According to Energy.gov, homeowners and property managers can save 5% to 30% on energy bills after making any upgrades recommended following a home energy audit. Not only can professional energy audits help you save money, they are becoming popular among eco-conscious Americans who want to go green.
By conducting an energy audit, you may be able to find the source of your high energy bills. For instance, did you know that poorly installed HVAC systems can increase energy costs by up to 30%? An energy audit can help you identify and eradicate these problems.
So how does an energy audit work, and how can you schedule one?
Prior to your audit, make a list of problems you’ve been having in your home, such as dampness, drafts, or uneven heating. You should also print off copies of your home energy bills or an annual summary. If you don’t have copies of your billing statements on hand, you can find them through your home energy provider.
During the audit, whomever you hire will evaluate your home’s features. The age of the home, the number of windows and doors, and the size of the home will all come into play. They will also ask about your behaviors as a resident.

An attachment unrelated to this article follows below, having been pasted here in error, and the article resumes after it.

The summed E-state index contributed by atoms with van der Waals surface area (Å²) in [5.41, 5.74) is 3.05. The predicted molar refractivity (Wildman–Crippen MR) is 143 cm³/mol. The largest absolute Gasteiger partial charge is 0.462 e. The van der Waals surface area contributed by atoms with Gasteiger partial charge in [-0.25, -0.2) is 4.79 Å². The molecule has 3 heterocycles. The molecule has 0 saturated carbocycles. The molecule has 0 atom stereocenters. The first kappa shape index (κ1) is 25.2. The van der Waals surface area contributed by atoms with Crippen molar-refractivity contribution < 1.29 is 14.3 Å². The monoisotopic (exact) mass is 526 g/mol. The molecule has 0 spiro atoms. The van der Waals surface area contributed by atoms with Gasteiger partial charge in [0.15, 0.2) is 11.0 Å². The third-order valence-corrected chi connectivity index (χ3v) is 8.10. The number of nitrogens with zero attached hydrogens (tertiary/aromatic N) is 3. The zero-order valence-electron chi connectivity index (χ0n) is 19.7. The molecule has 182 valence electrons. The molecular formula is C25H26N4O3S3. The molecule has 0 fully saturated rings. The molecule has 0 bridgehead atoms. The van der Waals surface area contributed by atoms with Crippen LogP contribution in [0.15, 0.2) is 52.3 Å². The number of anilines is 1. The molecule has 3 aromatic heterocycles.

Generally, when a heating and air repair service performs an energy audit, they’re trying to answer questions like:
- At what temperatures do you set your thermostat during the summer and winter?
- How many people live in the home?
- Is anyone home during the day during normal working hours?
- How many rooms are in use?
- How old are your appliances?
The auditor may perform door blower tests or thermographic scans in order to gain the most accurate data and pinpoint the causes of your home heating or cooling problems. For instance, most older homes have serious issues with insulation, meaning HVAC appliances have to work twice as hard to heat and cool the home.
Following the audit, you may be provided with some answers to where your home energy is being wasted, as well as some simple and effective solutions.
How can you find a home energy auditor?
You can find a local energy auditor through your local government energy weatherization office or from an independent company that performs audits and other services.
During the winter months when the temperatures drop, you’ll want to keep your heating and air conditioning systems in check and in good shape. Otherwise, you may lose out on a significant amount of money by paying more than necessary in energy costs.
Heating and air repair is a much more reasonable investment than spending more to heat your house, and many HVAC companies now offer energy audits as well.
If you’re trying to save money and go green in the new year, then a home energy audit is the perfect place to start.